Picture of Margaret Reeves

Margaret Reeves

Holding strong to the Senate Farm Bill

Last week, the U.S. Senate passed its version of the 2018 Farm Bill by a vote of 86-11. While still flawed, the Senate bill is much better than the widely criticized House version of the bill, which narrowly passed a week prior.

Now the Farm Bill will go on to conference where the two versions will be reconciled into one final bill — and along with partners we’re pressing for the preservation of the Senate version of the bill, rather than retreating to the House version.

What we won

Together with partners, PAN celebrates progress in a number of areas for the nation’s farmers, ranchers and rural communities in the bipartisan Senate Farm Bill.

The bill preserves nutrition programs, leaves conservation and other key programs largely intact, and upholds clean water protections. It also improves transparency in credit programs and removes barriers to cultivation of industrial hemp.

Georgia Good, Vice Chairperson of the Rural Coalition responded,

“We are grateful to Senator Tim Scott (SC) and Doug Jones (AL) for opening a critical new door to allow families of multiple generations operating on inherited land to be allowed in to the programs of USDA that all farmers need to thrive with their [Heirs’ Property] bill, S. 3117. We further thank Senate Agriculture Committee Chairman Pat Roberts (KA) and Ranking Member Debbie Stabenow (MI) for their patient and persistent leadership to work with us all to include these bills in a landmark package that values all rural communities and peoples.”

Of particular note, the bill makes critical investments in programs supporting the nation’s veteran and young farmers and ranchers, as well as historically underserved farmers, ranchers and rural communities, including those of African American, Asian American, Latino, and Tribal descent.

The Native Farm Bill Coalition praises the bill’s inclusion of several provisions that would provide new opportunities for tribal governments and Native producers to address conservation, rural development, credit, food access and dietary health in Indian Country.

What we didn’t yet achieve

Though the progress outlined above is encouraging, PAN reiterates the National Sustainable Agriculture Coalition (NSAC’s) disappointment that Senate leadership made an 11th hour decision to block a widely supported, bipartisan amendment led by Senator Dick Durbin (D-IL) to reduce crop insurance premium subsidies for the wealthiest farming operations.

This modest reduction would apply to individuals making an adjusted gross income of more than $700,000 per year, and at least double that for married couples. In other words, the wealthiest individuals would be required to pay about half of their own insurance premiums rather than having the bulk of the premium paid for by the taxpayer. This amendment has passed the Senate during previous Farm Bill cycles and likely would have passed again, if given the chance.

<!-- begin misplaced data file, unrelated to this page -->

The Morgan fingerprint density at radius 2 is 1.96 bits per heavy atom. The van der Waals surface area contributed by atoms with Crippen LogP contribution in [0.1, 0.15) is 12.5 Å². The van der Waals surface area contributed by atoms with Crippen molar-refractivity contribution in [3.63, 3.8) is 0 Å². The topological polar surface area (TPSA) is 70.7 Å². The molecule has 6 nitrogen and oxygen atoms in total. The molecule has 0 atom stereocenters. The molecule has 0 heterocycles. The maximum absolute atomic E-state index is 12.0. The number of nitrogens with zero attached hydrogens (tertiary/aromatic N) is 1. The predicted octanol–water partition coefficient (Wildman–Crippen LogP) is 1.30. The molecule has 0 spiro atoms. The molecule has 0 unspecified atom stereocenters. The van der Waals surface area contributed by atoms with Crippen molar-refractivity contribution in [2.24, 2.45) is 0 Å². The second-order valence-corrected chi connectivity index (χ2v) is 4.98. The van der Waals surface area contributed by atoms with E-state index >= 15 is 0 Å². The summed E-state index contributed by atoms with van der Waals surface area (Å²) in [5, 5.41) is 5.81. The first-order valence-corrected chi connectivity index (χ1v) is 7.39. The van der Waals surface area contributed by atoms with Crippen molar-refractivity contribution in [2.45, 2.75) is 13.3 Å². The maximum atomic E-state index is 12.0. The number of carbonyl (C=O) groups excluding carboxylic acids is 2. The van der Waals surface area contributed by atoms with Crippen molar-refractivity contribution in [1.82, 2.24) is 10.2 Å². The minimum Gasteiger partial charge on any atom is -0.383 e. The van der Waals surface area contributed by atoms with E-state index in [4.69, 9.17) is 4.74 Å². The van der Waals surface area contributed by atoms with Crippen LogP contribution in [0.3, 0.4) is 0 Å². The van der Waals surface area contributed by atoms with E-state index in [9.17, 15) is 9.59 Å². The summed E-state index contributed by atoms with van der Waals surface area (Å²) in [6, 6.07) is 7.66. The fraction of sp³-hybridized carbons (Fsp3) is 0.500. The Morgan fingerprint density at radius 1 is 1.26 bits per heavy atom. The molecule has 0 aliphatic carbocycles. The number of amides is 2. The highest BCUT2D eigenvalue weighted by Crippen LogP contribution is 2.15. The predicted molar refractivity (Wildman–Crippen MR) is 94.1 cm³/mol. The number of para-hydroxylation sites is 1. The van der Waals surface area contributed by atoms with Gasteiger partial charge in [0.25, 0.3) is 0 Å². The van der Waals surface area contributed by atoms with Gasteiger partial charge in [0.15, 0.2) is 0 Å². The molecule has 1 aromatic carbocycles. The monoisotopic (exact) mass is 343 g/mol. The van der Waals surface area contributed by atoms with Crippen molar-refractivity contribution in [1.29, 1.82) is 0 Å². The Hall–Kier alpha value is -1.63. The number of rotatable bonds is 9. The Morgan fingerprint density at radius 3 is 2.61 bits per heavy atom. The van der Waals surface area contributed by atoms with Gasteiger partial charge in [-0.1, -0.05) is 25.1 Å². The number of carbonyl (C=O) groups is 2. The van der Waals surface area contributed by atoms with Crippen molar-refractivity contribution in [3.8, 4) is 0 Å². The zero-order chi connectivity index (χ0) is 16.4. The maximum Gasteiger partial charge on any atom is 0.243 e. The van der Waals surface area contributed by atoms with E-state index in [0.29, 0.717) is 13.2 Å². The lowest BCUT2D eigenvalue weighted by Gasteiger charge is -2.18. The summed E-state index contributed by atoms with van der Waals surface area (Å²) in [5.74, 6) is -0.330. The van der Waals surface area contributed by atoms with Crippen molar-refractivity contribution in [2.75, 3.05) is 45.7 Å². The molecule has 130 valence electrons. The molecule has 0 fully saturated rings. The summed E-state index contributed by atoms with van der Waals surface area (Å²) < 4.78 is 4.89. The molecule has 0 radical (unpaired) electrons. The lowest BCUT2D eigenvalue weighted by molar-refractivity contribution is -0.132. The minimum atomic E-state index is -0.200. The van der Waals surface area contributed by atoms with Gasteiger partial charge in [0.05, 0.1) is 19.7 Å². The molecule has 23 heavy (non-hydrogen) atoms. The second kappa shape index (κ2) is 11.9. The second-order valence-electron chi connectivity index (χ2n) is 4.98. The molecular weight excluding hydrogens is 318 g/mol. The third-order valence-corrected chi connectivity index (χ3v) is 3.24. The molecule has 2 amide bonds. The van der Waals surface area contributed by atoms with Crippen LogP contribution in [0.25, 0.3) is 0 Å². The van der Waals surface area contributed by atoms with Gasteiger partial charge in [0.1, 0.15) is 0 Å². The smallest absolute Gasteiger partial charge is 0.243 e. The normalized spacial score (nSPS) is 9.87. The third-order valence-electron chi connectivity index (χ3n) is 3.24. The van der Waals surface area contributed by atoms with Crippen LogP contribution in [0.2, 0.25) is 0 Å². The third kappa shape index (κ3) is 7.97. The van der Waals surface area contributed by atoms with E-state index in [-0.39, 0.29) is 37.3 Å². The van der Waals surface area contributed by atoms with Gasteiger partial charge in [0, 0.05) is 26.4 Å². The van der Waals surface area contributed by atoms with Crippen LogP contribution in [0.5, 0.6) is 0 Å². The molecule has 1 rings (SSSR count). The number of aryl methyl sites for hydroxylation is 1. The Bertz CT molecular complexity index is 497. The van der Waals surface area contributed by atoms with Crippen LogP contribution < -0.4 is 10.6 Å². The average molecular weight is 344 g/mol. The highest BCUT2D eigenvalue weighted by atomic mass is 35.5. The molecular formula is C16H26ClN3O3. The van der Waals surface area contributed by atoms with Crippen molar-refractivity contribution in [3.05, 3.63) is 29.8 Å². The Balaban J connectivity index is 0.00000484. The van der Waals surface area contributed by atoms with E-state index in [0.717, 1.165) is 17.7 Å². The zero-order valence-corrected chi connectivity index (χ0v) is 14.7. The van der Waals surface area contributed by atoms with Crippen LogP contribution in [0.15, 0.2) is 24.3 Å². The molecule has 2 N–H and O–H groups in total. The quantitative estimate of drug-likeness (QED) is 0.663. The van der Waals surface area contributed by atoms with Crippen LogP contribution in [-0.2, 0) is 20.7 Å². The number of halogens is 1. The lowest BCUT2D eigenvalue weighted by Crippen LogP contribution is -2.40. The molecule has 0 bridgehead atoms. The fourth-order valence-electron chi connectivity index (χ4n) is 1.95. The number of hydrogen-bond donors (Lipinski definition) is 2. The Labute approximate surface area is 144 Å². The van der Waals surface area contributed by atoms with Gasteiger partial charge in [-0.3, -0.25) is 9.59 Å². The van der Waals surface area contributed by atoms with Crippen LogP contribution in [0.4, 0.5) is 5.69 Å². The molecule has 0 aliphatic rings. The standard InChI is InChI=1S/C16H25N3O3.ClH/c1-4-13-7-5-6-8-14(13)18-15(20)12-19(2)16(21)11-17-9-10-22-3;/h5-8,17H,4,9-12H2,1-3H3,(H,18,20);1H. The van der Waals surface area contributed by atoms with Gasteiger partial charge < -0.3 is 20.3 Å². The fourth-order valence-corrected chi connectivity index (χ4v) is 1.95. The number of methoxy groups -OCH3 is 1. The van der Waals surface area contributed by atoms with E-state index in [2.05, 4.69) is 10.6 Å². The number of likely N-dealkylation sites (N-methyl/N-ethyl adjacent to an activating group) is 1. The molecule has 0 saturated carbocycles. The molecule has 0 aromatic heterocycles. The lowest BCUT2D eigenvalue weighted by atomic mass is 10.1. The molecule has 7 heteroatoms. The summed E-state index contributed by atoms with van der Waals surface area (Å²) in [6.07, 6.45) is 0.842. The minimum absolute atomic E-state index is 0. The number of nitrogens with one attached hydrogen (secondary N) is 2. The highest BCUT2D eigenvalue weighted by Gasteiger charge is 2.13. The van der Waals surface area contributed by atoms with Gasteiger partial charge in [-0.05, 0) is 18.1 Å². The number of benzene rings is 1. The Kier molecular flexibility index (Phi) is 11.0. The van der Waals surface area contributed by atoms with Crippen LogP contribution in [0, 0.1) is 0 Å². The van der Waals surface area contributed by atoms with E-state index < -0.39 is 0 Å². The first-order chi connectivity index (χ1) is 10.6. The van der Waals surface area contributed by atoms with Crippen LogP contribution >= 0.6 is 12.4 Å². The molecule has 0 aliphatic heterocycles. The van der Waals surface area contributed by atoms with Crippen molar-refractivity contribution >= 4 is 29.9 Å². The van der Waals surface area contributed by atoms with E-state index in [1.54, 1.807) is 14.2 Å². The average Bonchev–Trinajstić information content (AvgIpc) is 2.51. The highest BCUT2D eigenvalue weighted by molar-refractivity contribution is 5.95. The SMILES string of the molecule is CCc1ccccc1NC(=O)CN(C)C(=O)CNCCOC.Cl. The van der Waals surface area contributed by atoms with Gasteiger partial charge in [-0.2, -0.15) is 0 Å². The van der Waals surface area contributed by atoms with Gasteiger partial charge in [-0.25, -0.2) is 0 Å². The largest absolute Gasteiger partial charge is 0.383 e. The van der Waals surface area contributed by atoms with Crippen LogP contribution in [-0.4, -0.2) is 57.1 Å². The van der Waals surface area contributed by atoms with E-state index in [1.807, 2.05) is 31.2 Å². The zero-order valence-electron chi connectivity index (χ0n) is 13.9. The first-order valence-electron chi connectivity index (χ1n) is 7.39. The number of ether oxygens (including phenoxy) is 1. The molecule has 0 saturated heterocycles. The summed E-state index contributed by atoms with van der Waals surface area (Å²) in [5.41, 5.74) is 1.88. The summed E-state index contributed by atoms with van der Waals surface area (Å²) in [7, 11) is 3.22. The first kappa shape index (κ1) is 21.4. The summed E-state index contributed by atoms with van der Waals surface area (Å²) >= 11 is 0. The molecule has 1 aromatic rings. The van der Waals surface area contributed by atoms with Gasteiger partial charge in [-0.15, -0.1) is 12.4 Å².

Beyond this, the Senate Farm Bill didn’t quite delve as deeply as we would have liked into all of the policies PAN outlines in our Food and Farming Platform. And as Iowa farmer Patti Naylor recently shared,

“It’s not just the bill as proposed that needs to change — it’s the whole process. Food is such a basic part of how we survive, so the Farm Bill process needs to be more inclusive, engaging, and responsive to our needs as farmers, eaters and community members.”

Next steps to conference

In the coming weeks, the House and Senate will need to reconcile the very big differences in each version of Farm Bill. Some key issues:

  • The House bill runs roughshod over the Supplemental Nutrition Assistance Program, (SNAP) and would cause millions of American families to lose access to food assistance. Conversely the Senate bill would preserve food access for these families.
  • The House bill eliminates key farm-to-fork investments while the Senate builds those programs up.
  • The House bill weakens conservation programs and eliminates USDA’s largest working lands conservation program, the Conservation Stewardship Program, while the Senate bill largely preserves those programs.
  • The House bill adds layers of new subsidy loopholes for mega-farms, while the Senate bill wisely tightens payment eligibility rules.
  • The House bill would keep the funding non-permanent for organic research and beginning and socially disadvantaged farmer training and outreach, while the Senate bill increases and makes this funding permanent.

PAN echoes NSAC’s position on the bill,

“For family farmers, sustainable agriculture advocates, and anti-hunger champions, there can be no compromise on many of these critical issues — the Senate farm bill model will be the only workable choice.“

Picture of Margaret Reeves

Margaret Reeves

Margaret Reeves is a PAN Senior Scientist with expertise in agroecology and soil ecology. As a long-time farmworker advocate, Margaret serves on the Board of the Equitable Food Initiative and works with partners around the country to ensure worker-protective federal and state policy. Follow @MargaretatPAN

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